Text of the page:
Carl Frampton has support from an unlikely quarter as he bids to become Ireland’s first three-weight world champion this weekend. 

The popular Belfastman will be cheered on by former opponent Scott Quigg, the man he shared a ring with in 2016, when he challenges WBO super-featherweight champion Jamel Herring.

Frampton and Quigg had a feud that simmered for years and didn’t really come to the boil on the night they met in the Manchester Arena. Frampton won a drab fight over 12 rounds to unify titles at super-bantamweight but Quigg has retired and has no intentions of returning.

And now the grudge with Frampton is behind him he wishes the Irishman nothing but the best.

“A hundred percent I have a preference; that’s Frampton,” Quigg said, when asked who he wanted to win between Frampton and Herring this weekend as Frampton looks to win a world title at super-feather.

“Regardless of him beating me – [he deserves] every credit for what he’s achieved and hopefully for what he’s going to go on and do on Saturday night. I think it’s a tough fight [against Herring], style-wise and he’s obviously moving up in weight. Can he overcome Herring’s size? He’s definitely got the skill and the ability to do it, but how much does he have left? He’s coming to the back end of his career now but at the same time with what’s on the line, being Ireland’s first three-weight world champion, being with [trainer] Jamie [Moore]… Since he’s linked up with Jamie, he looks like he’s enjoying the training again, he needed that change. I think he’s improving as well. I hope he does it. It’s a tough ask. In my opinion I wouldn’t have him as the favourite but he’s obviously more than capable of winning.” 

Scott has bumped into Frampton at some boxing shows since they fought and the pair have been civil and he’s messaged Frampton to wish him well this week. Carl replied with gratitude.

“We crossed paths because of boxing and from my part there’s a lot of respect for him for what he’s done in the sport,” Quigg continued. “I have nothing against him whatsoever just because he beat me. He beat me and that’s that, and he went on to do incredibly well and I hope he does it on Saturday.” 

Quigg, who worked with top trainers including Brian Hughes, Joe Gallagher and Freddie Roach, has started training his own boxers, and his 35-3-2 career is looking better with age. There were two losses in his peak years, to Frampton and Oscar Valdez, and then a defeat in his final bout to Jono Carroll in March last year.

Quigg and Valdez shared a gruelling war in March 2018, one that left Quigg with a broken nose and Valdez with a broken jaw. Oscar now holds the WBC super-featherweight crown following a devastating win over Miguel Berchelt in February.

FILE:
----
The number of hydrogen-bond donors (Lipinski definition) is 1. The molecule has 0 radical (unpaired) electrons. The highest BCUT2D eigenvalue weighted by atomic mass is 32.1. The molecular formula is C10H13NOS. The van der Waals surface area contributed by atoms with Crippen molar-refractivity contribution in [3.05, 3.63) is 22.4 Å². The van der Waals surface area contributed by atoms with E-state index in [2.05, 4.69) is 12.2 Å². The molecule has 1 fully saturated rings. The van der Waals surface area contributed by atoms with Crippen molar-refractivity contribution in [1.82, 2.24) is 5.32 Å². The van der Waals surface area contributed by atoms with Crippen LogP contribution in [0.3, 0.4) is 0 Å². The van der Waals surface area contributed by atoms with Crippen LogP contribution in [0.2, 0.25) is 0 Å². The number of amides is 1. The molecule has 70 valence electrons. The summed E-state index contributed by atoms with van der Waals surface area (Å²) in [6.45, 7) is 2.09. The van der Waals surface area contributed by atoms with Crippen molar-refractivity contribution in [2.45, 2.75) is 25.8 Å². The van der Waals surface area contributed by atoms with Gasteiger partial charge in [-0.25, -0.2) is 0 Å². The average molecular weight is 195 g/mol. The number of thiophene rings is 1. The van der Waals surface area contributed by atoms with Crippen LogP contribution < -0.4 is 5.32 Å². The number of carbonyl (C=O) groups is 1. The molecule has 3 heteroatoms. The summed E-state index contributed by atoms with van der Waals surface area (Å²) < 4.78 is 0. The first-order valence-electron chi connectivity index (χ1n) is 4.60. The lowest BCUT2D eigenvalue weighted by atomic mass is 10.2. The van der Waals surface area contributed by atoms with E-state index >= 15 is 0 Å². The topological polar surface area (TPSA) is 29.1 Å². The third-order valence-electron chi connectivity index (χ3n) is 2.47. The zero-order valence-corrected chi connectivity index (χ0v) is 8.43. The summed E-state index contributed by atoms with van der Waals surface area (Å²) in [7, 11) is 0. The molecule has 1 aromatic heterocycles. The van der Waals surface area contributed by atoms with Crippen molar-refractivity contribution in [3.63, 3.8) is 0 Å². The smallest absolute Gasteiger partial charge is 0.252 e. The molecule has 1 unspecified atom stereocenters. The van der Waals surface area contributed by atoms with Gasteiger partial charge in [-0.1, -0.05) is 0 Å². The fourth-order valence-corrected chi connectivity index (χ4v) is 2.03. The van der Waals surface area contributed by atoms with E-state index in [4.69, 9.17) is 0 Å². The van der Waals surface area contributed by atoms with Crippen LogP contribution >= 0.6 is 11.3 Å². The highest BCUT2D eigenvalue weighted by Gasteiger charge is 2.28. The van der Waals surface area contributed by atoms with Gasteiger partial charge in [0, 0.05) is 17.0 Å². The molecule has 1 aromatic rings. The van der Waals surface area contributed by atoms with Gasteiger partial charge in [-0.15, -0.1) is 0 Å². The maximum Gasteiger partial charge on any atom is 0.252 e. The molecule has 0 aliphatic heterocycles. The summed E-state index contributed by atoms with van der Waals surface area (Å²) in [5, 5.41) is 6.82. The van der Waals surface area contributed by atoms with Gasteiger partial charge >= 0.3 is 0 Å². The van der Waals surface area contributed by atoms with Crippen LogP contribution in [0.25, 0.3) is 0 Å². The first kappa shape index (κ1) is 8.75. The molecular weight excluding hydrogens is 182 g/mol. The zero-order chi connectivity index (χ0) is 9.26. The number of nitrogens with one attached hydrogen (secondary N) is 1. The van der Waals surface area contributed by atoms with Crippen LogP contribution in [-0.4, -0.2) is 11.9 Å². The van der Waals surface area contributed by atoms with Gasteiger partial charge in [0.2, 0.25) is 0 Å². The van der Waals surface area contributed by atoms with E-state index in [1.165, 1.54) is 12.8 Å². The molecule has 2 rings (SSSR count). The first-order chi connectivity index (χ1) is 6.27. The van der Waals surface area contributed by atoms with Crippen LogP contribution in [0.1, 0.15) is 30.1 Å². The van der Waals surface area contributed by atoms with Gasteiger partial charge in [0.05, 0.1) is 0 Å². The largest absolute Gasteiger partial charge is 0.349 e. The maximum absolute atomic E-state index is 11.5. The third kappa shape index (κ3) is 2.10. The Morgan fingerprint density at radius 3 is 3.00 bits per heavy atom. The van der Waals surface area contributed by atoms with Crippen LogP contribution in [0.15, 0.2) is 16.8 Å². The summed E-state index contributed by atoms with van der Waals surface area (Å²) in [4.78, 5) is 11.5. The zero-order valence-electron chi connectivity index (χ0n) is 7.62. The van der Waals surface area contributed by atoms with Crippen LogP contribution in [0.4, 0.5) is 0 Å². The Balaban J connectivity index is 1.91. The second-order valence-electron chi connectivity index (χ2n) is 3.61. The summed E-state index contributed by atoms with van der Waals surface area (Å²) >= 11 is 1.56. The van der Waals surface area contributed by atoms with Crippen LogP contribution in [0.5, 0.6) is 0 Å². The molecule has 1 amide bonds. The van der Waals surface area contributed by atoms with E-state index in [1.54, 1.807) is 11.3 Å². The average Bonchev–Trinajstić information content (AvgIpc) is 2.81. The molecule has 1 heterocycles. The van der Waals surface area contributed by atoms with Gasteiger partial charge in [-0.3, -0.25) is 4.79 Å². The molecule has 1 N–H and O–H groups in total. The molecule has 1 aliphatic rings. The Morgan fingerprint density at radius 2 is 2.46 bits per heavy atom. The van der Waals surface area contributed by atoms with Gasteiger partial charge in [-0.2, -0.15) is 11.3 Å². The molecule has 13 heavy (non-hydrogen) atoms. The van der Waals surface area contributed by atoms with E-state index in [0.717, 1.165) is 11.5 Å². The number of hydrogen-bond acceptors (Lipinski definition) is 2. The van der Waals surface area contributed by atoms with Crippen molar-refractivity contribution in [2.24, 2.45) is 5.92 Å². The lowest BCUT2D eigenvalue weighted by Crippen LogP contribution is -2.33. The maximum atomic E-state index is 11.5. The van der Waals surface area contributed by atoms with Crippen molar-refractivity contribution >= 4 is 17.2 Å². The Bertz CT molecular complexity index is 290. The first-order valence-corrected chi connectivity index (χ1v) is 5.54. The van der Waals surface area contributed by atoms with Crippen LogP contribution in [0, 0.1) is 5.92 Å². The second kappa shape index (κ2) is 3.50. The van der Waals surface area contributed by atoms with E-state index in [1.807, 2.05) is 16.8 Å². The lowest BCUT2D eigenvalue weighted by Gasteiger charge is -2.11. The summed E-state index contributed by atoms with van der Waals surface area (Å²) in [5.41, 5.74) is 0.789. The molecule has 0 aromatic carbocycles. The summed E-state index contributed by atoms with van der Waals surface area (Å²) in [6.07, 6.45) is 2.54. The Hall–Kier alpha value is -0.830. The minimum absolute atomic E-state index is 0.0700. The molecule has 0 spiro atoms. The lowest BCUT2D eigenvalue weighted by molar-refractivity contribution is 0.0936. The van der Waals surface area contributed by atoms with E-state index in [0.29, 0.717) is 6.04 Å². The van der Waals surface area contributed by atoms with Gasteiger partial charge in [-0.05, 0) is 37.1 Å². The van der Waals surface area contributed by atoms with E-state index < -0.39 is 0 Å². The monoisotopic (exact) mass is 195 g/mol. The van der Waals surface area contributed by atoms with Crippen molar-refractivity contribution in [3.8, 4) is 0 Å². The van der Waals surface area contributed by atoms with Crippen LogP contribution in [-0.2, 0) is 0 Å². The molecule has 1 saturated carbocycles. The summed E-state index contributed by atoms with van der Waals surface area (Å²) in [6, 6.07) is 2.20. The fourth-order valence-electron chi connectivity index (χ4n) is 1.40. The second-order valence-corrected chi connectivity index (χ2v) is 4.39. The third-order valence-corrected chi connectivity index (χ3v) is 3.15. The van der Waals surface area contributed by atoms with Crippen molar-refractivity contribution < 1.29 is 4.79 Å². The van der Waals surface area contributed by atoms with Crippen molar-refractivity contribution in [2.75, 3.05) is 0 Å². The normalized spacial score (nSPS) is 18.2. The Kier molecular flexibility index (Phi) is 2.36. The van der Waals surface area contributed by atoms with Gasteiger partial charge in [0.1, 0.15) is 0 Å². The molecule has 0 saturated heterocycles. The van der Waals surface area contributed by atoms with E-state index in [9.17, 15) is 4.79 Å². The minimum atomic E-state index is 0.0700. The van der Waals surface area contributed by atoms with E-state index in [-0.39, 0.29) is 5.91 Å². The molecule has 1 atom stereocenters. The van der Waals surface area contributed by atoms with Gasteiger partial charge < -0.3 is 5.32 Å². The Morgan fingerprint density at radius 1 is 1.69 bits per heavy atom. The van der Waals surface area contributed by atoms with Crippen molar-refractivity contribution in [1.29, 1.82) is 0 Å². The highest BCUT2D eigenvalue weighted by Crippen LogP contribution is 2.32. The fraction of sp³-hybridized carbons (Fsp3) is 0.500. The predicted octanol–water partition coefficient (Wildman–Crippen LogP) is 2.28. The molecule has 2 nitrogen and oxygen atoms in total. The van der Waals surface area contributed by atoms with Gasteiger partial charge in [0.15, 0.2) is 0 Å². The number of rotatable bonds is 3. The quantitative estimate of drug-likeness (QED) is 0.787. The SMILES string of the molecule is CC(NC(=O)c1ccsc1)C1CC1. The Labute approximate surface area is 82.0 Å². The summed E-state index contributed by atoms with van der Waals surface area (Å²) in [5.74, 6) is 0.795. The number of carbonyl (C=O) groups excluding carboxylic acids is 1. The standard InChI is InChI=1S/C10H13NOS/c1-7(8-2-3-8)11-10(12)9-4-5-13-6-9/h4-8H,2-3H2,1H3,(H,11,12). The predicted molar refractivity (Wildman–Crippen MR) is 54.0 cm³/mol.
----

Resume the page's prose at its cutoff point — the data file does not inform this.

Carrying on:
“I thought if anything Berchelt was going to win,” said Quigg. “I’d not seen much of him, I went off when I fought Valdez and I thought if [Valdez] stands and trades with a bigger fella then he might come unstuck. But since linking up with [Eddy] Reynoso he’s improved as well but the performance he put in and the way he beat Berchelt, it makes my performance against him look a bit better. I think back and go through it [his career] and look at what I’ve done and look at the big, big fights I had… I came up short against Frampton and Valdez, the Carroll fight was what it was, I was past it and every credit to him for getting the job done but those two defeats I had, they [Frampton and Valdez] have gone on to bigger and better things and my career does seem to be aging well.”

Quigg credits his mum and dad with supporting him and helping him invest his money, so a comeback is neither wanted nor needed. He remembers how he felt in his final fight and that’s enough for him to know his time has come and gone and that his future lies in training.

Three or four weeks after Carroll he had second thoughts, a year on he has no doubt. It’s over.

“In that last fight, I wasn’t at the races,” he added. “I trained hard and I’d put the work in. I’d been out of the ring a long time and I’d had two bad injuries on the arm, my timing was out, everything was totally out. In training I put the work in and I never cut corners but in sparring and certain things, things weren’t clicking like they used to and I thought I’d get it together on the night. I was still more than confident I was going to go in there and get the job done but when I was in there I just felt like I was a second behind him. If I can’t do it at the level I believe I’m capable of when I was at my best I don’t want to go along and fight for the sake of it and take unnecessary shots. There’s no money big enough worth risking your health.”